FBI’s Internet Crime Complaint Center Releases 2006 Statistics
The FBI’s Internet Crime Complaint Center (IC3) has released its annual Internet Fraud Crime Report. From Jan. 1 through Dec. 31, 2006, the center received 207,492 complaint submissions. These filings were composed of fraudulent and non-fraudulent complaints primarily related to the Internet and included many different fraud types such as auction fraud, non-delivery, and credit/debit card fraud, as well as non-fraudulent complaints including computer intrusions, spam/unsolicited email, and child pornography.
The Bureau says that the report demonstrates how widespread and sophisticated Internet crime has become.
All complaints received by IC3 are accessible to federal, state, and local law enforcement to support active investigations, trend analysis, and public outreach and awareness efforts. During 2006, IC3 referred 86,279 complaints of crime to federal, state, and local law enforcement agencies around the country for further consideration. The vast majority of the cases were fraudulent in nature and involved a financial loss on the part of the complainant. According to the report, the total dollar loss from all referred cases of fraud was $198.44 million with a median dollar loss of $724 per complaint.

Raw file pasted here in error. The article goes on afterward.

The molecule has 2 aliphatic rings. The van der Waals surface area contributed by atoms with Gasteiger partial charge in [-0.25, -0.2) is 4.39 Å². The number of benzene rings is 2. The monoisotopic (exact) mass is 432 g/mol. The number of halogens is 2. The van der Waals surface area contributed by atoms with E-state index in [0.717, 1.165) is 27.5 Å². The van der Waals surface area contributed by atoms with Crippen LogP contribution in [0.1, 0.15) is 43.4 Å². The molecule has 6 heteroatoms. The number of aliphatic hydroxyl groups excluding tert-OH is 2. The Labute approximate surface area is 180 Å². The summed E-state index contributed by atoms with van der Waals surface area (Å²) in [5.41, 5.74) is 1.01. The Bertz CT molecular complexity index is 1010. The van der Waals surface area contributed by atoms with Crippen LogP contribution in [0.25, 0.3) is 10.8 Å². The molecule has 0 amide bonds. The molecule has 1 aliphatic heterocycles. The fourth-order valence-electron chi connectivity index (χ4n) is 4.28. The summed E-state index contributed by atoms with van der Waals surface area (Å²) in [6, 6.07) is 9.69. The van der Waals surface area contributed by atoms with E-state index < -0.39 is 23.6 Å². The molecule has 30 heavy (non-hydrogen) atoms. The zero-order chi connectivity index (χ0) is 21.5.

Internet auction fraud was by far the most reported offense, comprising 44.9 percent of referred complaints. Electronic e-mail and Web pages were the two primary mechanisms by which the fraudulent contact took place. Of those individuals who reported a dollar loss, the highest median losses were found among Nigerian letter fraud ($5,100), check fraud ($3,744), and other investment fraud ($2,694).
The Internet Crime Complaint Center (IC3) is a joint project of the FBI and the National White Collar Crime Center.